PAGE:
How to Remove Rust From Tools

Keeping tools clean and free of rust will keep them in service for years. Learn how easy it is to get tools gleaming again by sanding them or scrubbing them with common household supplies.
Man using wire tool to clean rust.

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Over time, as iron, steel, and other ferrous metals are exposed to oxygen and moisture they can undergo oxidation, a chemical reaction that eats away at the metal and rust your tools. Left long enough, rusted tools can become brittle and dangerous to use. The good news is that it’s easy to remove rust, and without too much trouble you can get your tools clean again.

How often should you clean your tools?

To prevent rust from forming and keep your tools ready for action, wipe off dirt and dry your tools after every use. If you keep them clean and store them properly, you may never have to deal with rust.

Project Overview

Working Time: 15 minutes to an hour per tool
Total Time: 15 minutes to 1 day, depending on method
Skill Level: Beginner
Estimated Cost: $10, depending on products on hand

Before You Begin

The first order of business is to assess how rusty your tools are—this will help you determine which rust-removal method to pursue. Lightly rusted tools might just need a little sanding or a baking soda scrub, while heavier corrosion may require using chemicals, or a hand drill with a wire brush drill attachment. For efficiency and to keep costs at a minimum, start with methods that make use of materials you have on hand.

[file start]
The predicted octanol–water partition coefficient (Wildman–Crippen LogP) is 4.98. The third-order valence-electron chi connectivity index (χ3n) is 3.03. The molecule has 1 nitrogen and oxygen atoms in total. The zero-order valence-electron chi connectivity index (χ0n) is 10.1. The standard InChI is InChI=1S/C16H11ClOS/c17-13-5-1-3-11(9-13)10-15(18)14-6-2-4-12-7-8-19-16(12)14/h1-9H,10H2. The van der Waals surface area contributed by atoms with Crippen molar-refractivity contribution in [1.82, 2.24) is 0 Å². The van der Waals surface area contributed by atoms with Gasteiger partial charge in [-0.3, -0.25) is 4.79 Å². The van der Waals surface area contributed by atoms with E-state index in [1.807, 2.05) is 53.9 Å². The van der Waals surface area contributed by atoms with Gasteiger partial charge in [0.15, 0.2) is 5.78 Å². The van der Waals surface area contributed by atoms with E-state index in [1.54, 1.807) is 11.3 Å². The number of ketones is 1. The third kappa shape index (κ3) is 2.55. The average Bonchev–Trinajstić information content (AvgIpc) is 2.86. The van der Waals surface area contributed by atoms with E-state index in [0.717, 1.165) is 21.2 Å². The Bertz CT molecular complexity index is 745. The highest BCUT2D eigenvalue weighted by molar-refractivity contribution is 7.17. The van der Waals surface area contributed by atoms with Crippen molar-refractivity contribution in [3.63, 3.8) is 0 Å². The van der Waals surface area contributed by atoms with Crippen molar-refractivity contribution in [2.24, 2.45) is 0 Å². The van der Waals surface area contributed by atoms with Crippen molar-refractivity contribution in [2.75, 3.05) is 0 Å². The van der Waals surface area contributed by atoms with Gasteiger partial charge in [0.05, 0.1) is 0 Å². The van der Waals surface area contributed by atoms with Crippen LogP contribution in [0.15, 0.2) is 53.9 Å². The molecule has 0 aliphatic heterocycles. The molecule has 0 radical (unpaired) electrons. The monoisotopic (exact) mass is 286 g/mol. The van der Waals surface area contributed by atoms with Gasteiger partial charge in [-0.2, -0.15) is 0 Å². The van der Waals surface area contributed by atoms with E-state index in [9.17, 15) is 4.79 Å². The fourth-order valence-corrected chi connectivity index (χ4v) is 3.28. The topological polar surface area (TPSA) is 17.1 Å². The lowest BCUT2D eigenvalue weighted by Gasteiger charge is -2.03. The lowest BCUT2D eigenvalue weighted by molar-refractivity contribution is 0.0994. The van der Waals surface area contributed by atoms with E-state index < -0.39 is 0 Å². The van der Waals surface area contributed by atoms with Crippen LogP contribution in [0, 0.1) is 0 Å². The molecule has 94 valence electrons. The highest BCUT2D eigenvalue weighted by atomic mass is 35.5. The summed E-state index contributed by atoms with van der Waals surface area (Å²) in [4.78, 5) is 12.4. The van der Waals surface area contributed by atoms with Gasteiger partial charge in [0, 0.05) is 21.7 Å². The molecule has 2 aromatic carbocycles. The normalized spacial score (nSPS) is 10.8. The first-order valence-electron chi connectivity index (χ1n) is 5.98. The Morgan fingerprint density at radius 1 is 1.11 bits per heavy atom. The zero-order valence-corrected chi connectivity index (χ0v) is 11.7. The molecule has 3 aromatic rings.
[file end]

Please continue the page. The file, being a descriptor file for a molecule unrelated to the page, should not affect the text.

Also, before you jump in with coarse sandpaper or a drill, consider the type of tool you’re cleaning. “Don’t use overagressive methods on tools that have a lot of accuracy,” advises Keith Mazzarello, a Flushing, New York, craftsman who specializes in fine carpentry and furniture. Hand tools like planes as well as bigger machinery like table saws and jointer beds are extremely precise, and Mazzarello warns that a rough approach can ruin them. If, however, you’re removing rust from cookware, wrenches, or an old pair of loppers, you can soak, scrub, and grind as needed.

If you’ll be cleaning sharp tools that could cut you, such as handsaws, put on heavy gloves. Wear safety glasses if you’re working with power tools or wire brushes that could send debris toward your eyes. Glasses and protective gloves are also a must if you’re using strong chemicals, such as oxalic acid.

6 Ways to Remove Rust From Tools

There’s more than one effective way to remove rust and the good news is that you probably won’t have to go to the store to try most of these methods. Sanding is very effective but is a hands-on, labor-intensive endeavor. If you don’t have time to devote to rust removal, one of the soaking methods might be a good place to start.

Method 1: Sanding

Drill with wire brush attachment cleaning rust on metal.

When you’re trying to decide how to clean rusty tools in your workshop, try sanding first. Sanding is easy, you probably already have the materials you need, and you probably already have some sandpaper lying around. It may be all you’ll need to fix lightly rusted tools.


Dish detergent
Sandpaper, scouring pad, steel wool, or hand sanding pad
Fine-grain sandpaper (120 to 220 grit)